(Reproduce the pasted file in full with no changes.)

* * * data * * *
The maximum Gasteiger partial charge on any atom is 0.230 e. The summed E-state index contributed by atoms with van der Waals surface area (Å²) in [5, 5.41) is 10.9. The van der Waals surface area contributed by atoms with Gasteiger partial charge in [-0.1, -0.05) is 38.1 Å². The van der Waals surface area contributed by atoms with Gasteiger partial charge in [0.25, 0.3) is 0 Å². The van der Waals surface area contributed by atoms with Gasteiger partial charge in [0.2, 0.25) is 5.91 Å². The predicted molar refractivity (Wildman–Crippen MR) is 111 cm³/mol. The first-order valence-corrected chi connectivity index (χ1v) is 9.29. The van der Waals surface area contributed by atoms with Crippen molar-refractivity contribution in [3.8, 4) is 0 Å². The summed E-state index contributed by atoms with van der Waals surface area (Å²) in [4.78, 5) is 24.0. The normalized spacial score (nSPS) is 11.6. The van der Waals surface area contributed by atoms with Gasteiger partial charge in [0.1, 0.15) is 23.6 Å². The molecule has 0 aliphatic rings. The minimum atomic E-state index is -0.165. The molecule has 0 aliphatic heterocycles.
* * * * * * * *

The maximum Gasteiger partial charge on any atom is 0.230 e. The summed E-state index contributed by atoms with van der Waals surface area (Å²) in [5, 5.41) is 10.9. The van der Waals surface area contributed by atoms with Gasteiger partial charge in [-0.1, -0.05) is 38.1 Å². The van der Waals surface area contributed by atoms with Gasteiger partial charge in [0.25, 0.3) is 0 Å². The van der Waals surface area contributed by atoms with Gasteiger partial charge in [0.2, 0.25) is 5.91 Å². The predicted molar refractivity (Wildman–Crippen MR) is 111 cm³/mol. The first-order valence-corrected chi connectivity index (χ1v) is 9.29. The van der Waals surface area contributed by atoms with Crippen molar-refractivity contribution in [3.8, 4) is 0 Å². The summed E-state index contributed by atoms with van der Waals surface area (Å²) in [4.78, 5) is 24.0. The normalized spacial score (nSPS) is 11.6. The van der Waals surface area contributed by atoms with Gasteiger partial charge in [0.1, 0.15) is 23.6 Å². The molecule has 0 aliphatic rings. The minimum atomic E-state index is -0.165. The molecule has 0 aliphatic heterocycles.